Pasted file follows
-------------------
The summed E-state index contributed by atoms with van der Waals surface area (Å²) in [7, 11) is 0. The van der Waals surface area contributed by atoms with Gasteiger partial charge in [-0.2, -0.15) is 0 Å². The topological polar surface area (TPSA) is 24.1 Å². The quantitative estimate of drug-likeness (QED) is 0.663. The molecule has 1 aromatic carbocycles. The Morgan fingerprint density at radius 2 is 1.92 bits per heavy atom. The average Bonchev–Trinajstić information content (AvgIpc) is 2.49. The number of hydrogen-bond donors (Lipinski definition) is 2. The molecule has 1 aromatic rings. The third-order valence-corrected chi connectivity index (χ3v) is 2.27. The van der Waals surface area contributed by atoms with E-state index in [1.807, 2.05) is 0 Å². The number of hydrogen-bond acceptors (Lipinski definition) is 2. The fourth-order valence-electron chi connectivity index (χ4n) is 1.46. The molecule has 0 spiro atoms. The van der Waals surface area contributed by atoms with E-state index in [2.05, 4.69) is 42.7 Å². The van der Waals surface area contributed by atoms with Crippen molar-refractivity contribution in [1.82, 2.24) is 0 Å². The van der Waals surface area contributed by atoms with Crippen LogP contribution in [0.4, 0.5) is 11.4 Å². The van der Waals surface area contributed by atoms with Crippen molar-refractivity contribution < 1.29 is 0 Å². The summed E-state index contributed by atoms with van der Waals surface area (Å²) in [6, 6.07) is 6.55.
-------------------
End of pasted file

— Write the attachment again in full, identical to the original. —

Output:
The summed E-state index contributed by atoms with van der Waals surface area (Å²) in [7, 11) is 0. The van der Waals surface area contributed by atoms with Gasteiger partial charge in [-0.2, -0.15) is 0 Å². The topological polar surface area (TPSA) is 24.1 Å². The quantitative estimate of drug-likeness (QED) is 0.663. The molecule has 1 aromatic carbocycles. The Morgan fingerprint density at radius 2 is 1.92 bits per heavy atom. The average Bonchev–Trinajstić information content (AvgIpc) is 2.49. The number of hydrogen-bond donors (Lipinski definition) is 2. The molecule has 1 aromatic rings. The third-order valence-corrected chi connectivity index (χ3v) is 2.27. The van der Waals surface area contributed by atoms with E-state index in [1.807, 2.05) is 0 Å². The number of hydrogen-bond acceptors (Lipinski definition) is 2. The fourth-order valence-electron chi connectivity index (χ4n) is 1.46. The molecule has 0 spiro atoms. The van der Waals surface area contributed by atoms with E-state index in [2.05, 4.69) is 42.7 Å². The van der Waals surface area contributed by atoms with Crippen molar-refractivity contribution in [1.82, 2.24) is 0 Å². The van der Waals surface area contributed by atoms with Crippen LogP contribution in [0.4, 0.5) is 11.4 Å². The van der Waals surface area contributed by atoms with Crippen molar-refractivity contribution < 1.29 is 0 Å². The summed E-state index contributed by atoms with van der Waals surface area (Å²) in [6, 6.07) is 6.55.